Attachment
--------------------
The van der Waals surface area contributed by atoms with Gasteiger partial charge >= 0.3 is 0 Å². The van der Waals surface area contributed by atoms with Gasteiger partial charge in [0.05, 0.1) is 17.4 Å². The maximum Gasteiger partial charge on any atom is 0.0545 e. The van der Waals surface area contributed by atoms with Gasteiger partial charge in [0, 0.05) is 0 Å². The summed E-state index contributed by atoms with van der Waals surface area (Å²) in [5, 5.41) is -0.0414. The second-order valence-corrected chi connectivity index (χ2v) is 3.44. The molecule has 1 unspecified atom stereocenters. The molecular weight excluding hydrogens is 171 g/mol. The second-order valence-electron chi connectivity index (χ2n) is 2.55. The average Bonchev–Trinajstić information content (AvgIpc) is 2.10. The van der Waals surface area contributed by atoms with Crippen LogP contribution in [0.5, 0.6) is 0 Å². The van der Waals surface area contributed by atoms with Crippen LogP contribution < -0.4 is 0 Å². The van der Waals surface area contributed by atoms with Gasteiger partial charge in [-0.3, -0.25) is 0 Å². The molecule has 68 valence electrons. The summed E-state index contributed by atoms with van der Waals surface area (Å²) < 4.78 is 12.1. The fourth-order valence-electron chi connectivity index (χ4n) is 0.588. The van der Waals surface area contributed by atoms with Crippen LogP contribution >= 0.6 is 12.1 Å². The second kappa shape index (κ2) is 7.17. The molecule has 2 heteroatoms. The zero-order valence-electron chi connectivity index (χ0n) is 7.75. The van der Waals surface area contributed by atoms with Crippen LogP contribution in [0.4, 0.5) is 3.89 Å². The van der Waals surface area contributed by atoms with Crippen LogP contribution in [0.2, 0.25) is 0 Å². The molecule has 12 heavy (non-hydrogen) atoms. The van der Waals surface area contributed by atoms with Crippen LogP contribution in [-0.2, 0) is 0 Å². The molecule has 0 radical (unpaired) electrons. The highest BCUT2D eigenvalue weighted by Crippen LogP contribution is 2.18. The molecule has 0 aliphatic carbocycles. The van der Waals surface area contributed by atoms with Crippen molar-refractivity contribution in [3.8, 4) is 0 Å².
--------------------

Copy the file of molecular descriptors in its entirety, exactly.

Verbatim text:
The van der Waals surface area contributed by atoms with Gasteiger partial charge >= 0.3 is 0 Å². The van der Waals surface area contributed by atoms with Gasteiger partial charge in [0.05, 0.1) is 17.4 Å². The maximum Gasteiger partial charge on any atom is 0.0545 e. The van der Waals surface area contributed by atoms with Gasteiger partial charge in [0, 0.05) is 0 Å². The summed E-state index contributed by atoms with van der Waals surface area (Å²) in [5, 5.41) is -0.0414. The second-order valence-corrected chi connectivity index (χ2v) is 3.44. The molecule has 1 unspecified atom stereocenters. The molecular weight excluding hydrogens is 171 g/mol. The second-order valence-electron chi connectivity index (χ2n) is 2.55. The average Bonchev–Trinajstić information content (AvgIpc) is 2.10. The van der Waals surface area contributed by atoms with Crippen LogP contribution in [0.5, 0.6) is 0 Å². The van der Waals surface area contributed by atoms with Crippen LogP contribution < -0.4 is 0 Å². The van der Waals surface area contributed by atoms with Gasteiger partial charge in [-0.3, -0.25) is 0 Å². The molecule has 68 valence electrons. The summed E-state index contributed by atoms with van der Waals surface area (Å²) < 4.78 is 12.1. The fourth-order valence-electron chi connectivity index (χ4n) is 0.588. The van der Waals surface area contributed by atoms with Crippen LogP contribution >= 0.6 is 12.1 Å². The second kappa shape index (κ2) is 7.17. The molecule has 2 heteroatoms. The zero-order valence-electron chi connectivity index (χ0n) is 7.75. The van der Waals surface area contributed by atoms with Crippen LogP contribution in [0.4, 0.5) is 3.89 Å². The van der Waals surface area contributed by atoms with Crippen LogP contribution in [0.2, 0.25) is 0 Å². The molecule has 12 heavy (non-hydrogen) atoms. The van der Waals surface area contributed by atoms with Crippen LogP contribution in [-0.2, 0) is 0 Å². The molecule has 0 radical (unpaired) electrons. The highest BCUT2D eigenvalue weighted by Crippen LogP contribution is 2.18. The molecule has 0 aliphatic carbocycles. The van der Waals surface area contributed by atoms with Crippen molar-refractivity contribution in [3.8, 4) is 0 Å².